Every time I read one of Shirazi’s wonderful posts I am reminded of the fact that even though Pakistan is still a predominantly rural entity, the voices that speak about it are nearly entirely urban. Not surprisingly, we tend to speak about Pakistan in a mostly urban idiom, with a dominant urban bias, and using a strikingly urban imagery.
There is , of course, nothing wrong with the urban vernacular. It is, after all, the lived experience and felt reality of so many of us. However, there is something striking — and disturbing — about the near absence of the rural voice (Shirazi notwithstanding). This was not always so. An earlier generation of urban Pakistan was still very connected to the rural landscape; they were themselves rural migrants and understood the smells, the tastes, the sounds and the touch of rural Pakistan.
For too many urbanites in my generation and beyond, rural Pakistan is no longer a place you ‘go to’; it is a place you ‘pass through.’ In this age of motorways and airways, you pass through it as fast as possible; touching as little of it as you can. The tanga, the rail-garhi, the bus-larri (lorry) used to force us to stop and try out the wares of that platform, that bus-adda, that roadway khokha. There is no longer any need to stop and breathe in that little bit of rural freshness.
Politically, of course, we urbanites have turned the rural voice into the villian. The rural voice is the voice of the wadera, the jagirdar, the chaudhry, the sardar. To the extent that the vast majority of the rural proletariat enters the discourse, their role is merely that of observers on the periphery.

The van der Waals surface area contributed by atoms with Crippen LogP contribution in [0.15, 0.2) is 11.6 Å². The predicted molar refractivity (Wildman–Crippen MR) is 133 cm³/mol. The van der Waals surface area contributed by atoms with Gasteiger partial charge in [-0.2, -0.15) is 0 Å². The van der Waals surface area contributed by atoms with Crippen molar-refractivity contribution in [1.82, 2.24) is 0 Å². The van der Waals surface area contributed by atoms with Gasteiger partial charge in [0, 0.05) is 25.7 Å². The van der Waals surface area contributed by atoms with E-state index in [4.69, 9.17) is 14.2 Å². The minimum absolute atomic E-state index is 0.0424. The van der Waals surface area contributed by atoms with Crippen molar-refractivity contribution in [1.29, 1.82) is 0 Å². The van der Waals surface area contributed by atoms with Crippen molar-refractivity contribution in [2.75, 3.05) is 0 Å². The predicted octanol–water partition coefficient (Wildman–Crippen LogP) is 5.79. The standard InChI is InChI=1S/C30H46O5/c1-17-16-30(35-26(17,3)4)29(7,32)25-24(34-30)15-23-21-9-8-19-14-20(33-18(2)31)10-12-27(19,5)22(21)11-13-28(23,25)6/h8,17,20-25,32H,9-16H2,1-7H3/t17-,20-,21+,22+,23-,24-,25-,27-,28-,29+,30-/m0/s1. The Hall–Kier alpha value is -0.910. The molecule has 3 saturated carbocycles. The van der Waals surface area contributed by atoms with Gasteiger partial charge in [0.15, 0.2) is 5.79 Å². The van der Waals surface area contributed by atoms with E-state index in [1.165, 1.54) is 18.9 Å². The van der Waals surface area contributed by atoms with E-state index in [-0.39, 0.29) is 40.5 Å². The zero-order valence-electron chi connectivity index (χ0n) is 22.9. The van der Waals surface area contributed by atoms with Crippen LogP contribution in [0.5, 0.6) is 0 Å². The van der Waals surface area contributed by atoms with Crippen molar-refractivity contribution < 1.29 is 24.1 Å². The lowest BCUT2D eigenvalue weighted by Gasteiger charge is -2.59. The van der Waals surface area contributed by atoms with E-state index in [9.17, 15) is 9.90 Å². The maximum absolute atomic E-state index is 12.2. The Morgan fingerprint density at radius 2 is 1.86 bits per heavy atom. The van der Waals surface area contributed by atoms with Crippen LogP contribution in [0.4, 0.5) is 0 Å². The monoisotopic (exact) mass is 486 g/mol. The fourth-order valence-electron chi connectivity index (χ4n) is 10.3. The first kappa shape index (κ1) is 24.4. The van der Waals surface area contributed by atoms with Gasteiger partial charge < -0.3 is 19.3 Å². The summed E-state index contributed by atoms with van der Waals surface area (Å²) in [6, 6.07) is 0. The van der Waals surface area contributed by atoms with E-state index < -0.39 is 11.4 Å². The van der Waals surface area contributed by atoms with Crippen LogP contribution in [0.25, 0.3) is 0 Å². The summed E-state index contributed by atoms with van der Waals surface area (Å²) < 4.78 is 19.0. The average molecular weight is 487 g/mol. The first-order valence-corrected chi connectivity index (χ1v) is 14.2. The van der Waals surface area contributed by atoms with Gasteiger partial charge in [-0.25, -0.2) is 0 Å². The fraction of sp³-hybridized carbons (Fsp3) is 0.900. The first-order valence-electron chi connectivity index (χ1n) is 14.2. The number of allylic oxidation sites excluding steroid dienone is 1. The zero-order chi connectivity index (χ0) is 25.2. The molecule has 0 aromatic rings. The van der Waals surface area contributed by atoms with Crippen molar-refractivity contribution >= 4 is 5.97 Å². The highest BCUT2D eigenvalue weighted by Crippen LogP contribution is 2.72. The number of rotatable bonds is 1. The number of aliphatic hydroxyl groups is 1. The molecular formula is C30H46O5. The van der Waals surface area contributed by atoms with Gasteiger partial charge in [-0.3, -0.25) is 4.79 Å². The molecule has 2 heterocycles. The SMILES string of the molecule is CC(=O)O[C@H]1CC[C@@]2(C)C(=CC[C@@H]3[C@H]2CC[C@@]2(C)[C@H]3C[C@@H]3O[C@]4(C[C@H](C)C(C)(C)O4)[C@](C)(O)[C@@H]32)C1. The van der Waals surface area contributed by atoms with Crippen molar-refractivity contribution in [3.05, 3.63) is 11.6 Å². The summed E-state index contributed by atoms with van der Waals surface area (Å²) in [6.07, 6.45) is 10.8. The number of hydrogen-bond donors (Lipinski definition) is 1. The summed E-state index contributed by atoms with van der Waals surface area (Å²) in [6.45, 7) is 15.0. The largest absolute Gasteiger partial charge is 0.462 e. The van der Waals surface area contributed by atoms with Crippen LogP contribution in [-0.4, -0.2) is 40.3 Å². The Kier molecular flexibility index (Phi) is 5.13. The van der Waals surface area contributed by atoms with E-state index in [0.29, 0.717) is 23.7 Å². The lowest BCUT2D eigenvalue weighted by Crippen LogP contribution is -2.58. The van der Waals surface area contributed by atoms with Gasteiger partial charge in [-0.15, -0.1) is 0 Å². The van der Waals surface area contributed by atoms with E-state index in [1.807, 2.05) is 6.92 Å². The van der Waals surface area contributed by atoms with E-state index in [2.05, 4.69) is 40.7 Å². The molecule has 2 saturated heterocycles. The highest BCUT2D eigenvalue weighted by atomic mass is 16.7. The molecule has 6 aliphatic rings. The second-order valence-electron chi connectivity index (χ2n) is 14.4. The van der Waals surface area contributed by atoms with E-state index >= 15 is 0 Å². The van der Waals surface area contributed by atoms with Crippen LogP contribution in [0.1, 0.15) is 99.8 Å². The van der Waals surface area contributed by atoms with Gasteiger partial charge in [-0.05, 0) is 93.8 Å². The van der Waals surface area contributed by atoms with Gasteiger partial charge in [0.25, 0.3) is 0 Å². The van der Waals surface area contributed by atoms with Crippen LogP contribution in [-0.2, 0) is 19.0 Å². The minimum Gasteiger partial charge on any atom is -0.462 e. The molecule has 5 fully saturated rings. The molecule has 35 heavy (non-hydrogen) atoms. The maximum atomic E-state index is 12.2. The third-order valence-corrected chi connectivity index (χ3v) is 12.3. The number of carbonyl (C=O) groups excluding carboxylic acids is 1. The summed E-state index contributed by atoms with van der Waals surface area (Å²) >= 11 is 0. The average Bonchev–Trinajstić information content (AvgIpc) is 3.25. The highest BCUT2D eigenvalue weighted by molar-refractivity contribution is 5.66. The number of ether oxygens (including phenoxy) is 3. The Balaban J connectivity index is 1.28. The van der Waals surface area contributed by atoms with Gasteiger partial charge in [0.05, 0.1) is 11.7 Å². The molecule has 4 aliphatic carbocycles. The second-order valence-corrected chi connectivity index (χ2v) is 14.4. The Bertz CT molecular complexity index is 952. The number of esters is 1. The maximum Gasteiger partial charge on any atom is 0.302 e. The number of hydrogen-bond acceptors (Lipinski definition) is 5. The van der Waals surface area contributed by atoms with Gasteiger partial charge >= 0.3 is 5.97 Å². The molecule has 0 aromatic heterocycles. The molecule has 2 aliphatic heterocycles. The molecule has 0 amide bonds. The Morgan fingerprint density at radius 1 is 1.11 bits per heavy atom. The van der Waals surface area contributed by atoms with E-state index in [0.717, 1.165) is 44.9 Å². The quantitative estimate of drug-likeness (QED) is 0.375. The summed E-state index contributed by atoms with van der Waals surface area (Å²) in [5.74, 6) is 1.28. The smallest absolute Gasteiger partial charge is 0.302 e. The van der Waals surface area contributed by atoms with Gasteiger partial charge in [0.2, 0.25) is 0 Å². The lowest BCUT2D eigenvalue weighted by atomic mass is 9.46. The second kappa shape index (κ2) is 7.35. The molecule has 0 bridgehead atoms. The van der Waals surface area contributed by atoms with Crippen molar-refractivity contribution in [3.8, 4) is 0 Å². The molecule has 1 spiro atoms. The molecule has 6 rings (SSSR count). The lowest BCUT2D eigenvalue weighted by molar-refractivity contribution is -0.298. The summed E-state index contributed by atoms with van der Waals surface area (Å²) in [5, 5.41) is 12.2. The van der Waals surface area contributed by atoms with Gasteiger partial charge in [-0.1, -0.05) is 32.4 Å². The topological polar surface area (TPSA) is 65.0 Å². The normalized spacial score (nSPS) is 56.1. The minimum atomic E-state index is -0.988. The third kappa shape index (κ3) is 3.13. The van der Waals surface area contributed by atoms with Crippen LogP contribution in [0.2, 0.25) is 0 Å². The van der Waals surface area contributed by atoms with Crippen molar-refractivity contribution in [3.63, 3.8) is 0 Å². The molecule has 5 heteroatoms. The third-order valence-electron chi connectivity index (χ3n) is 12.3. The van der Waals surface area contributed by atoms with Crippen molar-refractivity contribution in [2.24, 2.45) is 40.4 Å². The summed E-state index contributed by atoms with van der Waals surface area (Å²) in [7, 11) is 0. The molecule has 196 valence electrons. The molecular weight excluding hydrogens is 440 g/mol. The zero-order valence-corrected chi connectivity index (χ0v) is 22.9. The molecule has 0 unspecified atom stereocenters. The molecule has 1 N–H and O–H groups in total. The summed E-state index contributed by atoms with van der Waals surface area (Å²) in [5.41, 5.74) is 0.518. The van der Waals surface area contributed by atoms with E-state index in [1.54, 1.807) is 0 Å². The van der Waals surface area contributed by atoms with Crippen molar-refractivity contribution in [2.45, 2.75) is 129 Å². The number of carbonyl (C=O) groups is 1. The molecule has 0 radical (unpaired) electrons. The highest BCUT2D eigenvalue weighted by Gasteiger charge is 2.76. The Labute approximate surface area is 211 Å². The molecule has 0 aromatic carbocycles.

Conveniently, the ills we face are all of their making. We, the urban elite — at least in our own self-image — are the progressive, educated, enlightened forces being pulled down by the so-called ‘feudal’ tendencies of rural Pakistan. Even in less stark narratives, it is we the urban elites whose responsibility it is to bring — even if we have to drag them — rural Pakistan into the ikeesvien saddi (21st century). We are, and we must be, the benevolent modernizers of the ‘rural masses’ (‘masses’, of course, is that de-individualizing term of endearment that is always applied to them, but never to us).
All this, and more, I worry about. And when I do, one of the places I seek refuge in is the photographic portfolio of Umair Ghani, whose work we have featured on ATP before. Umair’s work speaks poignantly and beautifully of the reality of rural life in Pakistan (Punjab in the case of these pictures).
P.S. This is a repost of a post first published at ATP on August 10, 2006.